From one generation to the next

Back in the 1960s Jean-Luc Lagardere was an electrical engineer working for the aviation company Dassault. It was not enough for him and in 1963 he quit to become the chief executive of one of Dassault's suppliers, a company called Engins Mecanique Aviation-Traction, but known as Matra. This specialised in developing rockets but Lagardere saw the potential for growth and bought the Rene Bonnet car company and began selling a car called the Djet. To promote the car he decided that Matra would go racing and an old Rene Bonnet Formula 3 design was revamped and began competing in 1965 with Jean-Pierre Beltoise scoring the company's first victories and winning the French F3 title. Matra Sports also ran a sports car programme that year with Beltoise and Henri Pescarolo. In the years that followed Matra became a major player in motorsport, enjoying success in Formula 2 with Jackie Stewart and Jacky Ickx and a decision was taken to enter F1 in 1968 with Matra's own team and cars for Ken Tyrrell. The following year Stewart took Matra to the F1 World Championship for Tyrrell. The company went on to win the Le Mans 24 Hours in 1972, 1973 and 1974, but the F1 programme had achieved its goals and was wound down and the major players moved to the new Ligier operation. Lagardere moved on to build up a media empire, buying the publishing houses Hachette and Filipacchi while also while continuing to build up the aerospace side of the company. In the 1990s the firm changed its name to Lagardere and the aerospace business became part of the EADS.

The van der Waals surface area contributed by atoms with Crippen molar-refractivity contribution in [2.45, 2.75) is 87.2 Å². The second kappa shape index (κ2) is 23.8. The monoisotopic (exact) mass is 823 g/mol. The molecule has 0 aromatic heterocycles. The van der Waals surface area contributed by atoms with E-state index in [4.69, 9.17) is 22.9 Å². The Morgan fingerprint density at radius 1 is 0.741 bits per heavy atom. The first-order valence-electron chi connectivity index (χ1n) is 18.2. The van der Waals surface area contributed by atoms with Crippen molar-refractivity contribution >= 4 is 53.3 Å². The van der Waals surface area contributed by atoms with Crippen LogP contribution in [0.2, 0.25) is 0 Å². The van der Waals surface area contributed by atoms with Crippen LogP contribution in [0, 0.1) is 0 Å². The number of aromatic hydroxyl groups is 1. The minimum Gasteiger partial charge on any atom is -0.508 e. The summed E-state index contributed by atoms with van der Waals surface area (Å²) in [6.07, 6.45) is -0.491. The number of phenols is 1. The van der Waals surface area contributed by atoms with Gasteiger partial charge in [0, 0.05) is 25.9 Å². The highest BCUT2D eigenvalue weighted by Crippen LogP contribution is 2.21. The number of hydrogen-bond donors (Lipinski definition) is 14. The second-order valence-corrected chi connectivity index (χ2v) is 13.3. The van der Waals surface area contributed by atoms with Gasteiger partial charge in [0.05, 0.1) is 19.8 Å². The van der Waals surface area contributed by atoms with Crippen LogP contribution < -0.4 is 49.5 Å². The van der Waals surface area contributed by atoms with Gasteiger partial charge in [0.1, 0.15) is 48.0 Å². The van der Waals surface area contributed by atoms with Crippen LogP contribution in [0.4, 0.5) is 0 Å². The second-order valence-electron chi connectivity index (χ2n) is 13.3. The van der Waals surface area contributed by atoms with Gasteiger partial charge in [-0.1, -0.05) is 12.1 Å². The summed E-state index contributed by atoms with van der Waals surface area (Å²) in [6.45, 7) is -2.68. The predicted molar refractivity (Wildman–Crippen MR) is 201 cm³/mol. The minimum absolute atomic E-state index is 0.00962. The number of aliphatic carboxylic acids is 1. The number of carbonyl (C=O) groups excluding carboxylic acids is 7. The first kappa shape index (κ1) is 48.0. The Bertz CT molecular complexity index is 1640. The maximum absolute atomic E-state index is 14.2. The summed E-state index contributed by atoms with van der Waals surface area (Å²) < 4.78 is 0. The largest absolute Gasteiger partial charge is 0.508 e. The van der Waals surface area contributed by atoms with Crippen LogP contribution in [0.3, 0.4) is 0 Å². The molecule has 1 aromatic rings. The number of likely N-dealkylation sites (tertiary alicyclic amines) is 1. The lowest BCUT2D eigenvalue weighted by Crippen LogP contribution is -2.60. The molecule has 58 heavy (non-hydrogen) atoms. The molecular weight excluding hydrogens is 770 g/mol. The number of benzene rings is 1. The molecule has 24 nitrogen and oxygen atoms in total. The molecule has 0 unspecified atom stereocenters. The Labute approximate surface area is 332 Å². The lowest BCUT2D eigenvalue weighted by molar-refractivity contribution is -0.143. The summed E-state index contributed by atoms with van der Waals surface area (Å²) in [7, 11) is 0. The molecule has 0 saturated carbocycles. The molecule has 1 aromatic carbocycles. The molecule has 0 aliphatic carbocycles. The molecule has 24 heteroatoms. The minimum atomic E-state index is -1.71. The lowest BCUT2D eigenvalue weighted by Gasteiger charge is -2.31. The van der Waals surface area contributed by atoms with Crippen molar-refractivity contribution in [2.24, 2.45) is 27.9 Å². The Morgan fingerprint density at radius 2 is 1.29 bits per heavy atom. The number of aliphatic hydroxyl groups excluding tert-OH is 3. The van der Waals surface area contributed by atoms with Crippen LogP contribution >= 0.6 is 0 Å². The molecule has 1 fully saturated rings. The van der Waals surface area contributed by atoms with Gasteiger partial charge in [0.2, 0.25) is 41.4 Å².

Jean-Luc Lagardere died in 2003 but his son Arnaud took over the business and continues to expand. In 2006 he started a sports marketing company called Lagardere Sports, with a view to making profits in the booming sector of sports management, the buying and selling of rights and sponsorship consulting. The new firm acquired the rights to two ATP tennis tournaments, the Tour of Germany cycle event and the Hamburg triathlon. It also launched the Transorientale, a 6,200-mile rally raid for cars, trucks and motorbikes from Russia to China. A few months ago it announced that it has secured the media rights for the 2014 Winter Olympics in Sotchi and the 2016 Summer Olympics for 40 European countries (excluding France, Germany, Italy, Spain, Turkey and the UK) for all media platforms, including free-to-air television, subscription television, the Internet and mobile phones.

Aiming to be the market leader by 2012, Lagardere Sports is expanding in various different areas, acquiring sports properties and creating new competitions where none exist.

One of Arnaud Lagardere's current projects is to return to the business in which his father first made his name - Formula 1. He is hoping to become the promoter of the French Grand Prix and may perhaps have ambitions to promote other events in different parts of the world if he can see a financial model that will work. It seems that negotiations are currently not easy as Bernie Ecclestone's financial demands are rather more than Lagardere wishes to invest. The French hope that the Grand Prix can be revived in 2011 but a deal is needed soon for this to happen and Ecclestone shows no signs of giving way on price as he has sufficient races (at the moment) to keep the calendar filled.

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